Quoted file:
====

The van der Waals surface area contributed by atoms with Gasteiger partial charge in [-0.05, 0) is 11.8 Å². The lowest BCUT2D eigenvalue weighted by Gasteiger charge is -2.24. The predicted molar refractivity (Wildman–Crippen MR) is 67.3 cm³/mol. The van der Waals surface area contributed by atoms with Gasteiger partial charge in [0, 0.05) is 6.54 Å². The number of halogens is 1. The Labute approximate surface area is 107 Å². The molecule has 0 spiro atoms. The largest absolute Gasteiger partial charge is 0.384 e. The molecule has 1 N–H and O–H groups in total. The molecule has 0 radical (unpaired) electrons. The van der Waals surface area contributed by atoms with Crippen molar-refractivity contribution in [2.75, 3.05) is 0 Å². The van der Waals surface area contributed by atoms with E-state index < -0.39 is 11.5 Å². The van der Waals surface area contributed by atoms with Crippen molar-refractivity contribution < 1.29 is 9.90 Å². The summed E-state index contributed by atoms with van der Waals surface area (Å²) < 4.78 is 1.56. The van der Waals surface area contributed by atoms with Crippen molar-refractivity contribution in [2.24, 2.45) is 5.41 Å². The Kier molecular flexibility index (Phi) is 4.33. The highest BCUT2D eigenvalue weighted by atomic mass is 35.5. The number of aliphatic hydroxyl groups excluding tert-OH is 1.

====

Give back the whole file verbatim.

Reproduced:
The van der Waals surface area contributed by atoms with Gasteiger partial charge in [-0.05, 0) is 11.8 Å². The lowest BCUT2D eigenvalue weighted by Gasteiger charge is -2.24. The predicted molar refractivity (Wildman–Crippen MR) is 67.3 cm³/mol. The van der Waals surface area contributed by atoms with Gasteiger partial charge in [0, 0.05) is 6.54 Å². The number of halogens is 1. The Labute approximate surface area is 107 Å². The molecule has 0 spiro atoms. The largest absolute Gasteiger partial charge is 0.384 e. The molecule has 1 N–H and O–H groups in total. The molecule has 0 radical (unpaired) electrons. The van der Waals surface area contributed by atoms with Crippen molar-refractivity contribution in [2.75, 3.05) is 0 Å². The van der Waals surface area contributed by atoms with E-state index < -0.39 is 11.5 Å². The van der Waals surface area contributed by atoms with Crippen molar-refractivity contribution < 1.29 is 9.90 Å². The summed E-state index contributed by atoms with van der Waals surface area (Å²) < 4.78 is 1.56. The van der Waals surface area contributed by atoms with Crippen molar-refractivity contribution in [2.24, 2.45) is 5.41 Å². The Kier molecular flexibility index (Phi) is 4.33. The highest BCUT2D eigenvalue weighted by atomic mass is 35.5. The number of aliphatic hydroxyl groups excluding tert-OH is 1.